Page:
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Gramp

Richard Outram


His sight began to fail
when I was still a child.
They came to teach him Braille,
but he was far too old,
cantankerous, and wild
to do as he was told,

as usual. But still,
considering his age,
he worked at Moon, until
he tore the dimpled cards
to shreds in frustrate rage
one April morning. Yards,

not miles, of darkness stretched
before him at the worst,
he reckoned. And we fetched
and carried; and he tried
to cope; and quit and cursed
the fickle light and died.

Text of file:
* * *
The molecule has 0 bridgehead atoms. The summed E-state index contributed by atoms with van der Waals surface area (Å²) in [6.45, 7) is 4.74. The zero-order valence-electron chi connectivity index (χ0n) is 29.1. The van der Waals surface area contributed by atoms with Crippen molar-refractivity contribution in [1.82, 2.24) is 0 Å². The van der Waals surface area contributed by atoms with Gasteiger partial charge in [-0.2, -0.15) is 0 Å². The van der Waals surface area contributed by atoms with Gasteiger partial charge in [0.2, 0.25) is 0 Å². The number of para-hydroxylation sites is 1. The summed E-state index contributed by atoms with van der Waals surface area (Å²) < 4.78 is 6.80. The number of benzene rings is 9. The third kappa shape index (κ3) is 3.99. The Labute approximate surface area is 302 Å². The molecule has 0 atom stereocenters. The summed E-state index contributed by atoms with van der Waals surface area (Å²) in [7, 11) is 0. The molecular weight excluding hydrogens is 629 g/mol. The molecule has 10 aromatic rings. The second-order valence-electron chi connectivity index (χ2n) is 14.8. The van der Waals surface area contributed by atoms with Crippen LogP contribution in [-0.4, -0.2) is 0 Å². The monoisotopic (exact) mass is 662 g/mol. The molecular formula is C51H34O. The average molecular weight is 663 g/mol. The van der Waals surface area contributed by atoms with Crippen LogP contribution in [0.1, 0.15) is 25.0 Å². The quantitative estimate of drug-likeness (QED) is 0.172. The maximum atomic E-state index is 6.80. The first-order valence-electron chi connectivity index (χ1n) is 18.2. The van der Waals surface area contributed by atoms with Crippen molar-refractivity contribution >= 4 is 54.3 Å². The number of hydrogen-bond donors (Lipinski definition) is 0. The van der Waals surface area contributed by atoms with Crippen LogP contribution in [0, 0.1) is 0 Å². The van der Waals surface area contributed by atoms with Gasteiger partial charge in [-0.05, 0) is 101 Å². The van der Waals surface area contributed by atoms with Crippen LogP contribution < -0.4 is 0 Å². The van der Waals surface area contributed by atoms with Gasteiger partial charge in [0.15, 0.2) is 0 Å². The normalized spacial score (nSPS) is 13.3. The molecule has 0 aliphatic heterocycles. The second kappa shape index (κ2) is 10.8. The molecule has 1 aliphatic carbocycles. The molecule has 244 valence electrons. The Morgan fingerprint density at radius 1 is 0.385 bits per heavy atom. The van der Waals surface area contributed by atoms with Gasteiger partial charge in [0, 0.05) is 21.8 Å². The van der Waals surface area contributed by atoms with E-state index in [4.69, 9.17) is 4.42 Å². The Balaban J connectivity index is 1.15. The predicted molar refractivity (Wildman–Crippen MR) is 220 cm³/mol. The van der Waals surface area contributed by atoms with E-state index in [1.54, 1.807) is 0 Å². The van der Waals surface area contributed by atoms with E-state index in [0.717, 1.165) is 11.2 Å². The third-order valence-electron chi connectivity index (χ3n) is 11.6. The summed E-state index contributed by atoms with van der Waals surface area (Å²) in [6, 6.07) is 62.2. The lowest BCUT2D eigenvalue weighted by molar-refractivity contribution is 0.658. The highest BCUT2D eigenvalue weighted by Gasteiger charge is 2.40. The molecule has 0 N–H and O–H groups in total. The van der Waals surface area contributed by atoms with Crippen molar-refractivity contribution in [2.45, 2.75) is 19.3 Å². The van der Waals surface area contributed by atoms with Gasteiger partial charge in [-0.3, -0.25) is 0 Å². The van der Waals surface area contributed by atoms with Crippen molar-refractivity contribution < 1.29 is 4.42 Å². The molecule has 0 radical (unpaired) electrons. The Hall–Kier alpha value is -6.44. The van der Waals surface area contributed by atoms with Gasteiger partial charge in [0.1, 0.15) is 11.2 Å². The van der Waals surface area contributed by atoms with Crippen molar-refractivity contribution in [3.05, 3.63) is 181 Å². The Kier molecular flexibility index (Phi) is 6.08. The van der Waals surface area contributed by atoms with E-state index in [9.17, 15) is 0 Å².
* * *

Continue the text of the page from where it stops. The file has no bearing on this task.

I, too young back then
to mourn or understand
the freighted lives of men,
or death as a relief
and not dark contraband,
who had not suffered grief,

now tender him good night:
remembering the glare
of hammered waterlight
reflected in his eyes,
his perfect patience where
a rainbow trout might rise.


Richard Outram's works copyright © to The Estate of the Author.


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